It had never gotten old for him, flying.
Never gone boring. Every engine start was a new adventure, guiding the spirit of a lovely machine back into life; every takeoff blending his spirit with its own to do what's never been done in history, to lift away from the ground and fly.
For this form of fishing (with a wet fly), the rod is no longer a shooting machine but a receiving post, with super-sensitive antennae, capable of registering immediately the slightest reaction of the fish to the fly.
There is no basis for the ardent hopes and positive statements made as to the safe and successful use of the dirigible balloon or flying machine, or both, for commercial transportation or as weapons of war.
There is a thrill of vulnerability at all airshows.
There is no way of making everything completely safe. When the machines are being thrashed to capacity and the pilots are flying at their limits to dazzle, things are bound to go wrong sometimes. There have been some historic disasters, but the danger is a part of the attraction.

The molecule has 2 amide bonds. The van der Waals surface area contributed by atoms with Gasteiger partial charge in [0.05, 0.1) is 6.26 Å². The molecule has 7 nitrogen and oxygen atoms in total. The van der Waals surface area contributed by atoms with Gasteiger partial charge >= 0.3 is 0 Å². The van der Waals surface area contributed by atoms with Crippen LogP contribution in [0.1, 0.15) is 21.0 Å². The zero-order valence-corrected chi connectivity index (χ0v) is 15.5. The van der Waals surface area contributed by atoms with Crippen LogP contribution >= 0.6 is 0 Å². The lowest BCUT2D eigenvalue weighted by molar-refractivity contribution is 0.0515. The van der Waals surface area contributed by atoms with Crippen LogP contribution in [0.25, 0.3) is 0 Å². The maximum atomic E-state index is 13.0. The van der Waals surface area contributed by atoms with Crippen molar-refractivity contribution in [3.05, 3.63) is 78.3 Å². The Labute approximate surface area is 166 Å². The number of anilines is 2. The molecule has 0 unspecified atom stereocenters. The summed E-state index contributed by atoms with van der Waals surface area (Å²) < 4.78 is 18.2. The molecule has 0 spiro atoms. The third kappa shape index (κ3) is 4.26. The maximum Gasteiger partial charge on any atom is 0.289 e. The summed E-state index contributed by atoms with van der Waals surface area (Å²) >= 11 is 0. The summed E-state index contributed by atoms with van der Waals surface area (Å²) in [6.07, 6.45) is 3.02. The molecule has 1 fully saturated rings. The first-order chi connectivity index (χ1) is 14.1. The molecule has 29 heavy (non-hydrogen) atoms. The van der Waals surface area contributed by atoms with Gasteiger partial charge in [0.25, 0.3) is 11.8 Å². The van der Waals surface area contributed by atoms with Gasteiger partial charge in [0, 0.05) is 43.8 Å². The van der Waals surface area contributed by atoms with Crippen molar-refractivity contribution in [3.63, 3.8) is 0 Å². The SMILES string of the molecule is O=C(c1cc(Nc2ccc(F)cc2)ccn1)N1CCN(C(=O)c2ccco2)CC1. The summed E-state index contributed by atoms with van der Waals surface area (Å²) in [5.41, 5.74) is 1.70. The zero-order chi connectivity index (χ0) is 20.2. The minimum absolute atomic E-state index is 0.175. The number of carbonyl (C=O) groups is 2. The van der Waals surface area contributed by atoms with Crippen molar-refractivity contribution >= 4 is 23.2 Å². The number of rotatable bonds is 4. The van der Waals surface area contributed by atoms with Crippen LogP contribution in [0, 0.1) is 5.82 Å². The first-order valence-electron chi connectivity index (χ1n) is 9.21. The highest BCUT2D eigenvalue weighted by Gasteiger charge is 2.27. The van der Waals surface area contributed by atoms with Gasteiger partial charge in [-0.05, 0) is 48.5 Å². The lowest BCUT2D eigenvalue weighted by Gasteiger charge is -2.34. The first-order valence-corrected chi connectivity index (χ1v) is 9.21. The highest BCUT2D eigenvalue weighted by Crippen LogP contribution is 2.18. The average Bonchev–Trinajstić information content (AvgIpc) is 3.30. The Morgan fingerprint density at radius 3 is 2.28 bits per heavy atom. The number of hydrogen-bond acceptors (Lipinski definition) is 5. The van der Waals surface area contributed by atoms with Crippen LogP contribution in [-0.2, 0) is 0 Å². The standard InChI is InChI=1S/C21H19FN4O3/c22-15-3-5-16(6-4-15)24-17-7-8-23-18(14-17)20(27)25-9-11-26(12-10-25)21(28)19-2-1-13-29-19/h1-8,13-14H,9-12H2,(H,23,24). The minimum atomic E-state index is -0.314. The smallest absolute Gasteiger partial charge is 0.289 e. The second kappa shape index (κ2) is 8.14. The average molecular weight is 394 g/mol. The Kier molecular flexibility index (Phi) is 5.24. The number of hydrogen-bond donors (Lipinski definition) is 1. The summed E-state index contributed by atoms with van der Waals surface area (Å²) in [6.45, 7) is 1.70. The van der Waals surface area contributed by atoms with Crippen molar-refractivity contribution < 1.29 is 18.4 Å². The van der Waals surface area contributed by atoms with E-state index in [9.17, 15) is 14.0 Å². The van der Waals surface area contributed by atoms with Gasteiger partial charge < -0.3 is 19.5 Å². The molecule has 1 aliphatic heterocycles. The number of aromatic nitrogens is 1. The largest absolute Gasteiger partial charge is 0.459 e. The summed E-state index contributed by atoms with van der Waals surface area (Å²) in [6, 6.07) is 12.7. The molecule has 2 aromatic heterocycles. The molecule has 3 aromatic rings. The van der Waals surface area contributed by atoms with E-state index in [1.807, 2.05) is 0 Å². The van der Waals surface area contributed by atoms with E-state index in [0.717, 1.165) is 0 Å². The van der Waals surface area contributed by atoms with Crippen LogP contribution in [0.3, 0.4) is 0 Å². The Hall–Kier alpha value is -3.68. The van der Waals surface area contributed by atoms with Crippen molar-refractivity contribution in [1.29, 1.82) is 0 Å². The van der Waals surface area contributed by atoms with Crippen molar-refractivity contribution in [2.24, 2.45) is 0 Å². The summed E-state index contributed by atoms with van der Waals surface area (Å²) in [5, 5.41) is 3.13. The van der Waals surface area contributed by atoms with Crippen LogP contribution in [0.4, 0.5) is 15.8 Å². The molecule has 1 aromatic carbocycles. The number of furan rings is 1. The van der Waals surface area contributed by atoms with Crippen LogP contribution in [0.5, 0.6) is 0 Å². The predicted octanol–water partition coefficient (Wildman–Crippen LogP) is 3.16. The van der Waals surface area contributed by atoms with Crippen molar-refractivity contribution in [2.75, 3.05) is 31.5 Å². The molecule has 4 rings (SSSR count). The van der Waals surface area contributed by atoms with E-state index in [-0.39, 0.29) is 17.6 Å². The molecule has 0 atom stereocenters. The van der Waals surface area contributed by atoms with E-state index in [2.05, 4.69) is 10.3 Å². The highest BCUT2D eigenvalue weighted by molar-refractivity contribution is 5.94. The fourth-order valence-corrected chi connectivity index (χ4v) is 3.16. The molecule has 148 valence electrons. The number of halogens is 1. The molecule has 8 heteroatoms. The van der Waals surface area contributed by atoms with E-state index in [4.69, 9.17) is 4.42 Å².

The demonstration that no possible combination of known substances, known forms of machinery and known forms of force, can be united in a practical machine by which men shall fly along distances through the air, seems to the writer as complete as it is possible for the demonstration to be.
He bores me. He ought to have stuck to his flying machine. On Leonardo Da Vinci
By his machines man can dive and remain under water like a shark;
can fly like a hawk in the air; can see atoms like a gnat; can see the system of the universe of Uriel, the angel of the sun; can carry whatever loads a ton of coal can lift; can knock down cities with his fist of gunpowder; can recover the history of his race by the medals which the deluge, and every creature, civil or savage or brute, has involuntarily dropped of its existence; and divine the future possibility of the planet and its inhabitants by his perception of laws of nature.
I am an enthusiast, but not a crank in the sense that I have some pet theories as to the proper construction of a flying machine. I wish to avail myself of all that is already known and then, if possible, add my mite to help on the future worker who will attain final success.